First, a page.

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Skeptical Travis-Style Guitar From Scratch

 
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SKU: S7886090X-P

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MSRP: $16.50 $15.68 Save : $0.82 (5%)
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MSRP: $16.50 $15.68 Save : $0.82 (5%)
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I started learning Travis-Style guitar in 1977, but I didn’t understand it right away. It took me several years of playing the style before I began to appreciate what was really going on, that a steady bassline was coexisting with independent melody and harmony lines. An important hallmark of this style is that the player should be able to intentionally vary the actual melody line without disrupting the bassline. In other words, you should be able to improvise a slightly different lead line every time without “improvising on” (messing up) the bassline.

Here’s how we’ll achieve our goal: We’ll start with a simple alternating bass and we’ll work on it until it becomes comfortable. Then we’ll add a small complication that will make it feel a bit uncomfortable, but then we’ll work on it until it becomes comfortable. Then we’ll add another element that will make it feel uncomfortable again and work on it until it becomes comfortable. And again and again.

After some preliminary exercises, we get right into six Songs You Know, two in each of three keys: “Camptown Races,” “Oh! Susanna,” “Red River Valley,” “Will the Circle Be Unbroken,” “House of the Rising Sun” and “God Rest Ye Merry, Gentlemen,” and much of the rest of book is devoted to revisiting these six songs at increasing levels of complexity (four levels in all). The first level is straightforward: All melody notes land squarely on the beat. In the second level we add SYNCOPATION, where melody notes are shifted to the offbeat while keeping the bass ON the beat, and we tinker with adding a third alternate bass string. The third level introduces HARMONY in the form of picking pattern and other chord tones. And the fourth level throws in the faster eighth notes, walking basslines, slurs and other kinds of chord substitutions and tricks that might impress even experienced players.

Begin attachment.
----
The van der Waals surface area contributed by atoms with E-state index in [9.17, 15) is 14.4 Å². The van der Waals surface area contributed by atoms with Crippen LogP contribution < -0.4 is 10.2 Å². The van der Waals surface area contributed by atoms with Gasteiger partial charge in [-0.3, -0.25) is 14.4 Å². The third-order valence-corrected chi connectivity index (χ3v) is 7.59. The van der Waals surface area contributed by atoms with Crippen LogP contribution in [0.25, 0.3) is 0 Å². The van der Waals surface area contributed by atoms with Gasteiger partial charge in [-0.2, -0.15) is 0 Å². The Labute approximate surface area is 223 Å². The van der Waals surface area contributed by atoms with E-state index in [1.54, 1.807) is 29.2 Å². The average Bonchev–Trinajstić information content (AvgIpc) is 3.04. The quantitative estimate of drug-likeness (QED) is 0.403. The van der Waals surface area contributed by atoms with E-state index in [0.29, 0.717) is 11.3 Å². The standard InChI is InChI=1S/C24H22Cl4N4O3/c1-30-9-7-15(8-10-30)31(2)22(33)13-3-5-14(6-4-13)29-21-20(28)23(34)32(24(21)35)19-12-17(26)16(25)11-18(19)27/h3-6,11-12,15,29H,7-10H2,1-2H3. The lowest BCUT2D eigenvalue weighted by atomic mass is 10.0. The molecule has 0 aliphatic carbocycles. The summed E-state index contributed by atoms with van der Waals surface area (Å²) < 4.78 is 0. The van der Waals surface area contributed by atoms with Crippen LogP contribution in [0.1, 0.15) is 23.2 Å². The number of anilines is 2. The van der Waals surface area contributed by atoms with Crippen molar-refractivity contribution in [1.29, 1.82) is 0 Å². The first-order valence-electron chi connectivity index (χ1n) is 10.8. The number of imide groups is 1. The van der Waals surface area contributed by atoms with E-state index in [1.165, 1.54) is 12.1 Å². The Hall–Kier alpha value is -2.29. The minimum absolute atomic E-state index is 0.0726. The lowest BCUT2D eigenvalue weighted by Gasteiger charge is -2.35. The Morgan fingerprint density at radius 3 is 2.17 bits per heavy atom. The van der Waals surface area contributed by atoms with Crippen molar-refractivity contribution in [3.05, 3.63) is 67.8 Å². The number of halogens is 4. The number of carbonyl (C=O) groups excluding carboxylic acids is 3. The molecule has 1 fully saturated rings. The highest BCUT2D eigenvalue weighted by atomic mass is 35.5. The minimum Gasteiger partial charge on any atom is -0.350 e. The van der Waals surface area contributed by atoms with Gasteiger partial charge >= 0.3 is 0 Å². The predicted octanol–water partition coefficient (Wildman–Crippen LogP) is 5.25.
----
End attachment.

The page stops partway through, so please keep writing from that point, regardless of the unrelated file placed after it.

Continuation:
But wait, there’s more! Your turn comes to see what YOU can do with “Jingle Bells” and “Yankee Doodle,” and I show you my own takes. Then we wind up with “The Caissons Go Rolling Along,” “The Battle Hymn of the Republic” (a toughie), several tunes in the Key of A and a Mystery Tune at the end (your final exam).

Sprinkled throughout the book are arrangements of other songs and song fragments: “Frere Jacque,” “When the Saints Go Marching In,” “Ode to Joy,” “Simple Gifts,” “Buffalo Gals” and “Joshua Fit the Battle of Jericho.” I know they’re not very exciting, but at least you know how most of them go and will probably hear it right away if and when your playing sounds a little off. And you always have the audio files here at the web site to peruse. If there’s a better way to introduce Travis-Picking to a hungry public, I can’t imagine what it is.

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